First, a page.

Protesters Make Demands Outside Schenectady City Hall
Protesters risked arrest at Schenectady City Hall Monday night a week after video of a controversial police encounter sparked outcry in the Electric City.
At the start of Monday’s protest outside Schenectady City Hall, organizer Jamaica Miles of the group All Of Us spoke to assembled demonstrators.
“Today there will be civil disobedience.”
Monday’s event was billed as an occupy-style protest. Demonstrators split into two groups. One faction, who prepared for possible arrest, staged themselves outside the four entrances to City Hall, which was closed due to coronavirus restrictions. Others marched and chanted in the street and on the sidewalk.
Some served as medics and support, others as security…
“Black truck? Yeah. All security be on the lookout for a black truck. They’ve been circling about three times…”
A young man who said his name was Andre used a walkie-talkie to speak to other demonstrators on security detail, as police prepared just a block away.
A week after a controversial arrest was caught on video, the demonstrators want city leaders to hear them out.
“We just gotta…keep looking at it and saying, what can we do to change the system? Ok? We’ve still got to change the system to this day, about what happened to that young man and Officer Pommer.”
Last week, Officer Brian Pommer was placed on desk duty after video showed him placing his knee on Yugeshwar Gaindarpersaud’s neck and head.
Gainderpersaud attended the rally too, but stayed silent. His lawyer Derek Andrews spoke for him.
“We need to focus on de-escalation, not escalation. We need to focus on community growth and not militarization," said Andrews.
Andrews would not tell WAMC if Gaindarpersaud, a Guyanese man, is pursuing legal action against the city.
The All Of Us demonstrators are rallying behind a list of 13 demandsof the city, county, and district attorney, including a ban on all forms of strangleholds, chokeholds, and hogties.
City Hall remained empty, except for a few law enforcement officers that some protesters noticed indoors. As the city council met online, protesters outside the mostly empty city hall tuned in using their mobile phones.
“What about our 13 demands? Come outside!”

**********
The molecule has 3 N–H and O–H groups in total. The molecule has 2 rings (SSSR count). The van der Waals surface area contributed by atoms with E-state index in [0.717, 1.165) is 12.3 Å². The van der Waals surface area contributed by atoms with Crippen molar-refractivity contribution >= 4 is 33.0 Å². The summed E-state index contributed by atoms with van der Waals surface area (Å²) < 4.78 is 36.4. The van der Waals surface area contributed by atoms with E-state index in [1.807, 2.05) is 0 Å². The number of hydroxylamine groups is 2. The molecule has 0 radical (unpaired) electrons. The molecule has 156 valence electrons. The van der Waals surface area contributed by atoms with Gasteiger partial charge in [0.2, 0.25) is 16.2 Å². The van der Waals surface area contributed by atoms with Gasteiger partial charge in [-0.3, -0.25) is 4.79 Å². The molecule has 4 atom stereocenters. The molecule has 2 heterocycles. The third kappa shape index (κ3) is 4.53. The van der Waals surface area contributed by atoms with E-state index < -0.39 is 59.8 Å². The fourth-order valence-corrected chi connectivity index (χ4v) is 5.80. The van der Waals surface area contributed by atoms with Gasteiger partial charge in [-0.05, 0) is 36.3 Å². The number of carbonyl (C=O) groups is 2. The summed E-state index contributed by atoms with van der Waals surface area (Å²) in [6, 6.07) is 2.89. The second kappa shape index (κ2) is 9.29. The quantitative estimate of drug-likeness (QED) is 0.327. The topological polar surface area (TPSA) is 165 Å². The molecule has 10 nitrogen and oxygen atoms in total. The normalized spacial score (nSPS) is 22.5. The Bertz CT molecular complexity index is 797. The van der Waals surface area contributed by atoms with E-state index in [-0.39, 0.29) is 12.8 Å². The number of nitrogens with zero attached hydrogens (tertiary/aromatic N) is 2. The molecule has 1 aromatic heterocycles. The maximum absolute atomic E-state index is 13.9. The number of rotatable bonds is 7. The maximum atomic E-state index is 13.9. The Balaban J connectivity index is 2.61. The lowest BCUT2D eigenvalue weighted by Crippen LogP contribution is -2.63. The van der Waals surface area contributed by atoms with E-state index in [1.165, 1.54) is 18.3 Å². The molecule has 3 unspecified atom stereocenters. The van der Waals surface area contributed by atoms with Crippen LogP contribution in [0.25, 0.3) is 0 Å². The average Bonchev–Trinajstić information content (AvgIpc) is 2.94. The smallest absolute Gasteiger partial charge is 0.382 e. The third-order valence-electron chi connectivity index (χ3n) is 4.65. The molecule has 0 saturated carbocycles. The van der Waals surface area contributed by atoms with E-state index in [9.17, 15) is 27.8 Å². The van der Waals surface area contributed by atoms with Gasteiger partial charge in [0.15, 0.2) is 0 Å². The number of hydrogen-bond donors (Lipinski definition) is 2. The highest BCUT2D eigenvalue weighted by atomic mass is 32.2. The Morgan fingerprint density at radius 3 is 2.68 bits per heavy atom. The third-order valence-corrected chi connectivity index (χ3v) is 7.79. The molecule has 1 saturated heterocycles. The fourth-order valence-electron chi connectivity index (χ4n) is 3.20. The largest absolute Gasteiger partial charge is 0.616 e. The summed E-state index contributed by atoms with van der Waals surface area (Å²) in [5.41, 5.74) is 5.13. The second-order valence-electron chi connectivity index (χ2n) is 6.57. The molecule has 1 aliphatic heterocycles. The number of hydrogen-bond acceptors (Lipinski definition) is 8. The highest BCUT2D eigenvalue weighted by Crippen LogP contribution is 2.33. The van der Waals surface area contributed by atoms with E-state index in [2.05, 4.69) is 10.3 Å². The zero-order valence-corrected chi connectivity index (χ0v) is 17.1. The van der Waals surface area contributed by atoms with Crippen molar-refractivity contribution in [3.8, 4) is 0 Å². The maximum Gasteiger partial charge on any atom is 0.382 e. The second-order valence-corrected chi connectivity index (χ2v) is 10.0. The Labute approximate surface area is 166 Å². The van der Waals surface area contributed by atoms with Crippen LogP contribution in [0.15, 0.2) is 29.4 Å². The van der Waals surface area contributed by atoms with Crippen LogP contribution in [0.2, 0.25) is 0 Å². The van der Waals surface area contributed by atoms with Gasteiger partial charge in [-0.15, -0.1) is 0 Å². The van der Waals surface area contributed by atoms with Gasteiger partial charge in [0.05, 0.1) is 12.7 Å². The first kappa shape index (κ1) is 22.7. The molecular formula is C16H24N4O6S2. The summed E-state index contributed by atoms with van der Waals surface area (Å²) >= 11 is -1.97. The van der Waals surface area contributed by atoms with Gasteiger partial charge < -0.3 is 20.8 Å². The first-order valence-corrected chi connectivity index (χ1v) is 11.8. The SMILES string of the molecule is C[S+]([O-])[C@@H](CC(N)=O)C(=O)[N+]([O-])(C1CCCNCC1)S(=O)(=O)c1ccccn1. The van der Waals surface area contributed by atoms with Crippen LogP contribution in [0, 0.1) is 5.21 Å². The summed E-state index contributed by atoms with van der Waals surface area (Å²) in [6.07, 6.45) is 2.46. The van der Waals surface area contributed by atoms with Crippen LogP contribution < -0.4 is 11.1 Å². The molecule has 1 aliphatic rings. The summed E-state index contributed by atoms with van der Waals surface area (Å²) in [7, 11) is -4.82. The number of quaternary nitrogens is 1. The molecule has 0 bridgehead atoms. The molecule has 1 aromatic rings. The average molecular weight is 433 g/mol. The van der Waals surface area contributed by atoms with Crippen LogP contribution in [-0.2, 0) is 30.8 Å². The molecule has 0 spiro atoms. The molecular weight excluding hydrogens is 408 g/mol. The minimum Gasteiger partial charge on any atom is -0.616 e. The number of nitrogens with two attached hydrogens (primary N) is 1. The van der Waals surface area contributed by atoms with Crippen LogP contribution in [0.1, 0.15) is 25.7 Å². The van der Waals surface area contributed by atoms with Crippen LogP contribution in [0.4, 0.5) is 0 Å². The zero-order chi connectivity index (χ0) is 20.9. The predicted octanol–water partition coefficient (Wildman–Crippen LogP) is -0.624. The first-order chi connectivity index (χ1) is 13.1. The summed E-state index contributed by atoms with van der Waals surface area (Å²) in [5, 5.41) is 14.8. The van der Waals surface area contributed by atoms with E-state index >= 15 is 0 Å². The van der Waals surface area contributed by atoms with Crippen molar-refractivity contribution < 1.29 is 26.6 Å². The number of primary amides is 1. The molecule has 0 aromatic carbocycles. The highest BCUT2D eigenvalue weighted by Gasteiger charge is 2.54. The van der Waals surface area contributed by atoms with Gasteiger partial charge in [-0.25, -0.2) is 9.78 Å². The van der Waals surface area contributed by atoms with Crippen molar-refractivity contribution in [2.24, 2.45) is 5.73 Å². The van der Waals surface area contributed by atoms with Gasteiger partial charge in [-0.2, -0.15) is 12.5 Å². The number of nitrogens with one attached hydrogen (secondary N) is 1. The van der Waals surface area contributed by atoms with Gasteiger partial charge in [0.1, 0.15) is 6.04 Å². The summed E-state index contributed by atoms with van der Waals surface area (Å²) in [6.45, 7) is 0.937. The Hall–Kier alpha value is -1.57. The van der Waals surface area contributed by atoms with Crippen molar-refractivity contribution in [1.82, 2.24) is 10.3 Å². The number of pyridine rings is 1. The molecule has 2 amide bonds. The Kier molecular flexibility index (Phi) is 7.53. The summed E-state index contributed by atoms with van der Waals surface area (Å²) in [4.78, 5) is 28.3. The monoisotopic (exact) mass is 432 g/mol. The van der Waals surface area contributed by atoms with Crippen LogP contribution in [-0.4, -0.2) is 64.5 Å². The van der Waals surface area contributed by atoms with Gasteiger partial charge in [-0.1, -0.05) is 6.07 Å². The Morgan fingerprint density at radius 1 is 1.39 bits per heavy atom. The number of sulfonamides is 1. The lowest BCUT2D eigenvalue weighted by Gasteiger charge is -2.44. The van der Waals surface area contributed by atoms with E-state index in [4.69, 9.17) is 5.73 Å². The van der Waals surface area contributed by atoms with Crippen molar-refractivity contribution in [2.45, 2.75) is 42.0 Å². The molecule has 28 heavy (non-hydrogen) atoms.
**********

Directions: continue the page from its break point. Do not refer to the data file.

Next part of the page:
“Hey what happened to our 13 demands??”
The interference from the protesters interrupted the council members.
“Sometimes there is breakdown and things need to be addressed and changes need to be made…”
“Shut it down!”
Shaqueena Charles said Gaindarpersaud is her former landlord. She was outside the east entrance to City Hall, one of several calling into the meeting on her phone. She had a message for Chief Eric Clifford, who in early June met with demonstrators outside police headquarters.
“On that day you told us that you trained your officers not to put your knee on the neck. Then you lied to us because, obviously you didn’t have the training, because his knee was on his neck and his head.”
Last week, Chief Clifford, Mayor Gary McCarthy, and Public Safety Commissioner Michael Eidens released a list of some police policy reforms, including a ban on knee-to-head holds and a restriction on warrantless arrests. The police chief said he was committed to reforming the police department and to “listening, trying to understand, and being fair, impartial, and transparent in everything that we do.”
The Democratic mayor framed a Friday discussion with the group Schenectady Clergy Against Hate as the “first in a series of productive conversations” about policing and racial injustice.
On Saturday, the local chapter of the NAACP held its own press conference demanding more open conversations.
On Sunday, city officials held a conversation with the city’s Guyanese community.
City councilor Marion Porterfield, a member of the Schenectady Chapter of the NAACP, spoke with WAMC after Monday’s council meeting. She wants all voices to come together.
“So having these individual conversations, I do not think will bring us to where we need to be…Everything needs to hear what everyone else is saying. I don’t want personalize it and make it about me, or make it about the council, but everyone needs to hear what everyone is saying.”
As night fell, protesters remained outside, their arms linked in the street.
Chief Clifford tweeted a response to the protesters late Monday night.
I have shown this community my willingness to discuss reforms @schdypolice , have made efforts to engage conversations, and remained patient during a month of peaceful protests. That all ends tonight. No more disorder in the city. https://t.co/3PEYzTMMGG— Chief Eric S. Clifford (@CliffordChief) July 14, 2020